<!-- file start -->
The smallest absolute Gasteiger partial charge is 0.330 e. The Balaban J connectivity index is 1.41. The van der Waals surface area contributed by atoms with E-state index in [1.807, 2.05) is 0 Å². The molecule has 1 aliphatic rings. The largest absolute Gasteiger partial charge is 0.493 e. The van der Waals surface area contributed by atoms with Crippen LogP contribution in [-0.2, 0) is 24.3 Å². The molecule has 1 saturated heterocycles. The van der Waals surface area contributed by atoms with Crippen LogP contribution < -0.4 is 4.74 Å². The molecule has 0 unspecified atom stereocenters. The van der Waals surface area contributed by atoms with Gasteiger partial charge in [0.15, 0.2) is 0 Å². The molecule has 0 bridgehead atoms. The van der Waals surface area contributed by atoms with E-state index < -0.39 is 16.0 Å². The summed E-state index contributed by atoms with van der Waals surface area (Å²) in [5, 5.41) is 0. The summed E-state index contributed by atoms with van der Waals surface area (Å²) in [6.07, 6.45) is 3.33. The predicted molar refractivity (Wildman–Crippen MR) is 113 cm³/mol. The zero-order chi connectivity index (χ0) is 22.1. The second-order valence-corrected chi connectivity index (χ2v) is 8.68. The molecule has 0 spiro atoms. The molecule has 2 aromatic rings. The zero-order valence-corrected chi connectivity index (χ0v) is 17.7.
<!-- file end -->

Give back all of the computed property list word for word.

The smallest absolute Gasteiger partial charge is 0.330 e. The Balaban J connectivity index is 1.41. The van der Waals surface area contributed by atoms with E-state index in [1.807, 2.05) is 0 Å². The molecule has 1 aliphatic rings. The largest absolute Gasteiger partial charge is 0.493 e. The van der Waals surface area contributed by atoms with Crippen LogP contribution in [-0.2, 0) is 24.3 Å². The molecule has 1 saturated heterocycles. The van der Waals surface area contributed by atoms with Crippen LogP contribution < -0.4 is 4.74 Å². The molecule has 0 unspecified atom stereocenters. The van der Waals surface area contributed by atoms with Gasteiger partial charge in [0.15, 0.2) is 0 Å². The molecule has 0 bridgehead atoms. The van der Waals surface area contributed by atoms with E-state index < -0.39 is 16.0 Å². The summed E-state index contributed by atoms with van der Waals surface area (Å²) in [5, 5.41) is 0. The summed E-state index contributed by atoms with van der Waals surface area (Å²) in [6.07, 6.45) is 3.33. The predicted molar refractivity (Wildman–Crippen MR) is 113 cm³/mol. The zero-order chi connectivity index (χ0) is 22.1. The second-order valence-corrected chi connectivity index (χ2v) is 8.68. The molecule has 0 spiro atoms. The molecule has 2 aromatic rings. The zero-order valence-corrected chi connectivity index (χ0v) is 17.7.